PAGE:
Bob Smellie 1867 – 1951

Robert Smellie, affectionately known by family and colleagues as Bob, was born at Park Farm, High Blantyre on 27th December 1867. He was educated at St John’s Schools in Hamilton and it was there he adopted a keen interest in playing the new sports of football. He played for the school team and at a young age played for Portland Rangers, who in one season over 14 matches never lost a game.

By 1881, Bob was 14 years old and left school. That year, he wished to join Hamilton Academical Football Club but in those days boys were not encouraged as they were in future decades to join football teams as a career. His application was turned down not in favour with the Directors of the club and as such, this was a wake up call to find ‘proper work’

So that year, Bob started his working career at the young age of 14 in 1881 joining the family business at LS Smellie Auctioneers in Hamilton and instead in spare time settled for playing with Alpha, a football club where he still provided excellent service.

And so his working career in the auctioneers business was set to always sit alongside his football career.

Repenting on their error and after watching his success, Hamilton Academicals pleaded with him to join them the following season, which Bob eventually did in 1884. It was the success of playing for this club which would see other clubs come chapping. Like for example Quuens Park.

Mr. Smellie was only a few months with the famed amateurs when he was called upon to play in one of the trial games of the Scottish Football Association. That was 1886, and in 1887 he was chosen to play against Ireland, while in 1888 he captained Scotland against Wales!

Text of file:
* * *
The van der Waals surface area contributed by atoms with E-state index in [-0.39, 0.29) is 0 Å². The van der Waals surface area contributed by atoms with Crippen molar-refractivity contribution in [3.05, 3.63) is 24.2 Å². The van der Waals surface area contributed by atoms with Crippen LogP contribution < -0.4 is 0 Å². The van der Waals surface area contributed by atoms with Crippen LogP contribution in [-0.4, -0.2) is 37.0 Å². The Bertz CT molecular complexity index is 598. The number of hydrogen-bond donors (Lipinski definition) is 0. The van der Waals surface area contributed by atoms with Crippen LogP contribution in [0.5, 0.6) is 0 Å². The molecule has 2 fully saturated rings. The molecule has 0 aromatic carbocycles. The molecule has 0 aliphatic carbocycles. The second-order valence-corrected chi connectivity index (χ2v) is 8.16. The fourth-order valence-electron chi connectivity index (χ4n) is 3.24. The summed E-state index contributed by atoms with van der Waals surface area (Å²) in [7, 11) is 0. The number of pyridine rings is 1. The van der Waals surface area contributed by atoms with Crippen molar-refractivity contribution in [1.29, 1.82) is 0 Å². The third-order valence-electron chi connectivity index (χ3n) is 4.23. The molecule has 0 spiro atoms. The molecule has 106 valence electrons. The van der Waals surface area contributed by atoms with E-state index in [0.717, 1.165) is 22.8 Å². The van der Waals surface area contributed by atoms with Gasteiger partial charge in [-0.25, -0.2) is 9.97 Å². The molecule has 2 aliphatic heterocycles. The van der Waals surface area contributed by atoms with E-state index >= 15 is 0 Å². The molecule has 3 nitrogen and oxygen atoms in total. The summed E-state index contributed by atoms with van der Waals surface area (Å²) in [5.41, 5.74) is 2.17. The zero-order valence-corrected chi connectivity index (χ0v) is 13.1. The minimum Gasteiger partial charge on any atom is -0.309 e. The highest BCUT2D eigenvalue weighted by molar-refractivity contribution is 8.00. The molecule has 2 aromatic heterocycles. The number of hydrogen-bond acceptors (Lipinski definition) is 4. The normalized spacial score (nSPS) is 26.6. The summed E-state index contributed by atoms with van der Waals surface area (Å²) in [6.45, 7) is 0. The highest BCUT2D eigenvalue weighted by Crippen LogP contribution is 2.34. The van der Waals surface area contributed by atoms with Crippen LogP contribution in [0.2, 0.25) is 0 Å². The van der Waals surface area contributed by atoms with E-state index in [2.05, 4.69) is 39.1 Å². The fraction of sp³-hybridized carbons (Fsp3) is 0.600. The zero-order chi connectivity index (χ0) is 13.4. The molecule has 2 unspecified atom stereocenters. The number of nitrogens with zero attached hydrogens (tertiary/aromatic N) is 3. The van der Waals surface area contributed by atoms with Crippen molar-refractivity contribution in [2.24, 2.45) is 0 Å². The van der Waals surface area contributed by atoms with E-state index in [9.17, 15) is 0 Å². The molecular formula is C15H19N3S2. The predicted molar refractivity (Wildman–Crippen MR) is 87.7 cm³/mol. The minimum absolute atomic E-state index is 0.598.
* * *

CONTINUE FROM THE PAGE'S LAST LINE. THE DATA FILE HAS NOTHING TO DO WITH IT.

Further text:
In 1889 , he was entrusted to play against England, a BIG game! An injury in 1890 saw him having to sit out against England, but was selected anyway. Another mishap in 1892 saw him having to take yet another break from playing International Football.

After playing against Ireland and England in 1893, he retired from International football. His love of football though did not retire and so he engaged himself in helping to form the Scottish Amateurs and he was its life and soul for many years.

Mr. Smellie was one of the most reliable backs in Scotland in his time, and to witness him and colleague Walter Arnott was an education in polished play and splendid defence. Smellie’s style was rather breezier than Walter Arnott’s, but the two made a perfect couple, and the Queen’s were not so easily overcome in those far off days as they were later, simply because their defence was more resolute and more scientific than in those later days.

A firm believer in amateurism the oldfashioned kind, Mr. Smell was in his element in presiding over the deliberations of the Queen’s Park who, amid all the changes and changing times, remained true to the original principles of the club.

He was a player and director of Queens Park FC for over 52 years and oversaw the construction of what would become Scotland’s national stadium. Robert Smellie passed away in East Kilbride on 14th October 1951, aged 83.

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